This study aims to determine the effect of temperature on conidial germination, colony radial growth and virulence of two isolates of Beauvaria bassiana (ARSEF-1186 and IMI-351833) to the cowpea weevil, Callosobruchus maculatus under controlled laboratory conditions. Isolates grown on Potato Dextrose Agar plates indicated that the rate of conidial germination was slower at 20 °C than at 25 and 30 °C and was expressed by the following 50% Germination Time (GT50) values: 17.23 ± 1.02 h for ARSEF-1186 and 16.46 ± 1.02 h for IMI-351833. The lowest GT50 value was estimated as 12.33 ± 1.02 h for IMI-351833 at 25 °C. ARSEF-1186 showed significantly faster colony radial growth rate (Kr) than IMI-351833 for all temperatures investigated. Bioassays using Cajanus cajan seeds dipped in conidial suspensions of both isolates indicated that the highest virulence gainst C. maculatus adults was observed with ARSEF-1186 at 30 °C. This isolate exhibited both the lowest LC50 (2.29x105 spores mL-1) and LT50 (4.17 days) values.
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Grain legumes serve as the primary protein source in many parts of the Caribbean, India and Africa, due to their relatively cheap and easy production and rapid proliferation in tropical climates (Labeyrie, 1981; Jeong et al., 2006). These grain legumes suffer severe quantitative and qualitative losses from attack by various species of insects, 75% of which are coleopterans (Labeyrie, 1981; Jeong et al., 2006). The most damaging bruchid pest is the cowpea seed beetle, Callosobruchus maculatus (Fabricius) (Coleoptera:Bruchidae) (Jackai and Daoust, 1986; Ogunwolu and Odunlami, 1996; Jha et al., 2008). Substantial losses of revenue occur in storage, especially in rural areas of developing countries, where grain legumes are kept in mediocre conditions. Caswell (1981) reported a loss of approximately 50% of grain legumes in storage for three to four months due to infestation by C. maculatus.
The control of arthropod pests on stored products has been primarily through the use of fumigants and residual insecticides to augment the more obvious approach of hygiene (Brooker et al., 1992; Adane et al., 1996; McGraw, 1998). Many insects are capable of tolerating virtually all pesticides available for their control as a result of cross- and multiple-resistance (Metcalf, 1980; Khan and Selman, 1989). Coupled with the recognition of the deleterious effects of conventional insecticides is the burgeoning consumer preference for foods grown and stored organically. To avoid the use of pesticides as well as the stricter requirements of pesticide registration, consumers have collectively spurred the war against these traditional pesticides. The use of entomogenous fungi to control storage pests offers the opportunity of using living organisms that are natural enemies of the target pest species to maintain pest populations well below the economic threshold. Mycopesticides have been shown to have considerable potential for the management of insects and they have been used worldwide to control various coleopteran pests (Gottwald and Tedders, 1983; Khan and Selman, 1988; Rodriguez and Pratissolli, 1990; Adane et al., 1996; Padín et al., 1997). One of the principal factors limiting the efficacy of entomopathogenic fungal control is temperature (Carruthers et al., 1985; Benz, 1987; Fernandes et al., 2008). Given that a window of opportunity often exists for the pathogen to infect the host, the influence of temperature on the infection process is important. In the present study, the effect of different temperatures on conidial germination, radial colony growth and virulence to C. maculatus of two isolates of B. bassiana were investigated. Both isolates of B. bassiana were originally collected from Coleopteran pests that usually thrive in conditions similar to those of storage bruchids. ARSEF-1186 obtained from the United States Department of Agriculture (USDA) was isolated from infected Caryedon serratus (Olivier) (Coleoptera: Bruchidae). The second isolate, IMI-351833 was obtained from the CAB International Mycological Institute and was isolated from Sitone discoides (Gyellenhal) (Coleoptera: Curculionidae).
MATERIALS AND METHODS
Laboratory cultures of C. maculatus were established from unselected strains of field-collected adults infesting C. cajan in East and Central Trinidad in January 2006. Adults were introduced onto dried C. cajan seeds in clean glass jars (16x16x20 cm) and covered with a fine mesh cloth (250 mesh cm-2). Females were allowed to oviposit freely for 24 h and then removed. The egg covered seeds were left undisturbed in their jars at 27.0 ± 2.0 °C. Emerging adults were removed from the jars and allowed to mature for two weeks in order to allow sufficient development of reproductive organs. These mature adults were subsequently used as test subjects in bioassays.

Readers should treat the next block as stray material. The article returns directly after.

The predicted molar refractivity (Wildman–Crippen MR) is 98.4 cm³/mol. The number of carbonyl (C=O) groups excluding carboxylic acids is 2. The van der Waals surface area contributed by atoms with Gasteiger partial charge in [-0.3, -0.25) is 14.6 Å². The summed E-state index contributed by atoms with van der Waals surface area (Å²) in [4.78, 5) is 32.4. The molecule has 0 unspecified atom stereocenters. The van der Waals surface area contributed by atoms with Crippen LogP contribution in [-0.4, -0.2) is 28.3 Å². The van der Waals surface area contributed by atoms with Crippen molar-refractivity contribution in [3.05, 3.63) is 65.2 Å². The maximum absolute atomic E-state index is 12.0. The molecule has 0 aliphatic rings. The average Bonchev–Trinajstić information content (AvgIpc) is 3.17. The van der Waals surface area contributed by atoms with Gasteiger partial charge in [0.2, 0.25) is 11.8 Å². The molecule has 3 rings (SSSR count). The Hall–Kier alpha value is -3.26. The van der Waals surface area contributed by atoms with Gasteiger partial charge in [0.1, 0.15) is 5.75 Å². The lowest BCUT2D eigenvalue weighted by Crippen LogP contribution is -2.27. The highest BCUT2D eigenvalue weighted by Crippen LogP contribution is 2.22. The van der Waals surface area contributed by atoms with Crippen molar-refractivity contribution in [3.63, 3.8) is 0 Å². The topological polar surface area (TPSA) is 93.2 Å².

B. bassiana isolates (ARSEF 1186 and IMI 351833) were passaged through C. maculatus adults by allowing insects to walk onto 2 week old fungal cultures in Petri plates and then removed, placed onto moistened filter paper inside a sterile Petri plate and left until there was complete mortality. The resulting moribund cadavers were removed from the dishes and the surface spores used to inoculate new Petri plates of Potato Dextrose Agar (PDA) which were allowed to germinate at 25 °C for three weeks. Conidia were harvested by gently scraping the surface of the profusely sporulated fungal mats with a sterile scalpel and suspended in 50 mL sterile water with 0.5 ml L-1 Tween 80®. The resulting suspension was placed on a magnetic stirrer for 15 min at room temperature to ensure that conidia were homogenously distributed then filtered through sterile muslin to remove mycelial debris. Conidial concentration was estimated using an improved Neubauer Bright Line® haemocytometer under a light microscope. Conidial suspensions were diluted to 1x109 spores mL-1 and refrigerated at 4 °C overnight.
Effect of Temperature on in vitro Growth of Conidia
Two stock conidial suspensions were diluted to 1x107 spores mL-1 using 0.5 ml L-1 Tween 80®. For each isolate, 108x90 mm Petri plates each containing 10 mL of PDA were inoculated at the centre of each plate with 3 μL of conidial suspension. Thirty six inoculated plates of each fungal strain were incubated at each of three different temperatures (20, 25 and 30 °C). Four plates of each fungal strain at each temperature were removed at 2 h intervals over a 24 h period and spore germination arrested by the introduction of a few drops of cotton blue in lactic acid. For each replicate 200 conidia were assessed microscopically for germination, a conidium being considered to have germinated if it had a germ tube at least as long as the diameter of the average conidium (Yeo et al., 2003).
Effect of Temperature on in vitro Colony Radial Growth
A few drops of the stock conidial suspension of each fungal strain were placed onto PDA plates and incubated at 25 °C for three days to obtain mycelial mats. For each of the two strains, 5 mm diameter plugs were cut from the non-sporulating mycelia using a cork borer and a single plug was inverted in the centre of the new 90 mm Petri plate containing 25 mL of PDA. The circumference of the plates were sealed with Parafilm® and incubated in the dark in separate incubators at 20, 25 and 30 °C. Five replicates were prepared for each strain-temperature combination. Surface radial growth was recorded daily using two cardinal diameters previously drawn on the bottom of the Petri plate. The experiment was conducted for a duration of 30 days or until the fungal colony had covered the entire dish surface.